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All films have an important function to audiences. The respect for this function is the main urge of Lyden in his book. Film-watching should be considered a beneficial activity be it religious or not. According to the book, functionality of films should act as challenge to all those that discuss theology, religion, and culture. Below is an analysis of the themes in Lyden’s book and how they are demonstrated in the film The Passion of Christ that was directed by Mel Gibson
The main theme of the book is religious functionality of individual films that most people watch. To be more specific, viewers’ appeal is generated from personal interpretation as well as interpretation of ideology and theology. The theme is very basic and can be seen from the title itself Films as Religion. The religion functionality is visible in different types of films including action, western, and children films (John, 4).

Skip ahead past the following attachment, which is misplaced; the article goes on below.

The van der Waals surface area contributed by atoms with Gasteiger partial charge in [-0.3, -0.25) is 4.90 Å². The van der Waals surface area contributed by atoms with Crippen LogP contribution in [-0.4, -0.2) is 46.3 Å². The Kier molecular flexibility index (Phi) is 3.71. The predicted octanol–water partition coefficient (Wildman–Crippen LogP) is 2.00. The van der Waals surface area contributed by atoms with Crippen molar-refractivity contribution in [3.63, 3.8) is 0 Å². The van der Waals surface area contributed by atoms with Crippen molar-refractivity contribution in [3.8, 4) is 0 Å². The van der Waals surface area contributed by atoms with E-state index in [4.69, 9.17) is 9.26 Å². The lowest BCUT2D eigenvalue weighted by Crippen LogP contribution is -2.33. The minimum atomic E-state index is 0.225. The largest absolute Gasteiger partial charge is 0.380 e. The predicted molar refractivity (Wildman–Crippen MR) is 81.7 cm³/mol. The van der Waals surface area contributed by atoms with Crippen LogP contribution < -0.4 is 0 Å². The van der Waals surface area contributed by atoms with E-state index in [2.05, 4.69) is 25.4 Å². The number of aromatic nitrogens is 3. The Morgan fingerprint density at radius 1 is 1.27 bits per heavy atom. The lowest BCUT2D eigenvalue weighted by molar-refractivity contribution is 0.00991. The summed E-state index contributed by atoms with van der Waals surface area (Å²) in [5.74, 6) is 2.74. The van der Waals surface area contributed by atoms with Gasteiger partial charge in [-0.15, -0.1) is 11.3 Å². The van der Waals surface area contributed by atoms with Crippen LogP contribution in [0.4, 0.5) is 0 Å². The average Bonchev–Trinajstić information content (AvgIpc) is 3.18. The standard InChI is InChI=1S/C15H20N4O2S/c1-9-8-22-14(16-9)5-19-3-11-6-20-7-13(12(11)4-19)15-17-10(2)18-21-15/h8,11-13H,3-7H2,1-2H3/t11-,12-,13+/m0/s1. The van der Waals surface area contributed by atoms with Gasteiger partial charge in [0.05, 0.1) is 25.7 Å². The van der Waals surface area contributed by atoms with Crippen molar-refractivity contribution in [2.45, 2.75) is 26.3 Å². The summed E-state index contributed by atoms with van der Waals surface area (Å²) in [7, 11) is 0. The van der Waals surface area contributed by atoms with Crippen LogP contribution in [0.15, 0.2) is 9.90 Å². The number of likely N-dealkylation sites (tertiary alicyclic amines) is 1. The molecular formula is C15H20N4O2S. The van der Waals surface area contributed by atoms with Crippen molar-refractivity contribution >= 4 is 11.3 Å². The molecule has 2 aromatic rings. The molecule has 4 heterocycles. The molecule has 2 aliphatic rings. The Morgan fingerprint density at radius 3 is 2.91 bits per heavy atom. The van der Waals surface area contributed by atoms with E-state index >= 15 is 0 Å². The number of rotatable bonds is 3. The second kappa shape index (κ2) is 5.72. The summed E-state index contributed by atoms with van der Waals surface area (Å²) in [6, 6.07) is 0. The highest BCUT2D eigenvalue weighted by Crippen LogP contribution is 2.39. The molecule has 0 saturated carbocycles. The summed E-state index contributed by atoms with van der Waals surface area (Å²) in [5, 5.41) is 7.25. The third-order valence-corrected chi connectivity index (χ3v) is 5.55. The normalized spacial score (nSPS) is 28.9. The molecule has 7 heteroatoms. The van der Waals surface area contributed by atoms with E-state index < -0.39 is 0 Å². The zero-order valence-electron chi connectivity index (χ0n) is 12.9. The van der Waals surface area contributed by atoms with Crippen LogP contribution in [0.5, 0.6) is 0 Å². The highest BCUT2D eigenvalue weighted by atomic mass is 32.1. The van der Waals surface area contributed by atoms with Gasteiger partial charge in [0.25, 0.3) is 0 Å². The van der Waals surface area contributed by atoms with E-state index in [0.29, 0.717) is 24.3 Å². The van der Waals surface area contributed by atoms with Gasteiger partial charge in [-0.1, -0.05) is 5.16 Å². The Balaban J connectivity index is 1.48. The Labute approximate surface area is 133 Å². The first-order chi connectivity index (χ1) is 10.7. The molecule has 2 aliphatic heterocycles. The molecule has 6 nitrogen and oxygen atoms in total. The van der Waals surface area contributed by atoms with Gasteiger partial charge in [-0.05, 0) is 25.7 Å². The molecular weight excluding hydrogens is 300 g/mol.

The theme of beliefs and values that are established in the formal religious centers is as well clear. The two are related to faith, which is the basis of religion. When films are studied keenly, this aspect can be generated as the world culture is built on values and rituals. Theology and ideology are built on themes, which can be easily understood by keen understanding of the functionality of a film.
Demonstration of the Themes in the Film
Both religious functionality and the theme of belief and values are validated in the film The Passion of Christ. The film is built on the origin of Christianity (one of the common global religions) giving an explanation of all the values, morals, and rituals of the faith. In addition, it has the capability of instilling teachings in the audiences on the path of the religion and what is expected of them.
In brief, Films as Religion clearly defines the religious purpose of films in the world philosophy. Movies are a good way to understand the world values with the aim of accepting and confronting them. Finally, interpretation is the basis of benefiting from this characteristic of films, while at the same time enjoying and learning on various components of religion.
Work Cited
John, Lyden. Films as Religion: Myths, Morals, and Rituals. New York, NY: New York
University Press, 2003, Print.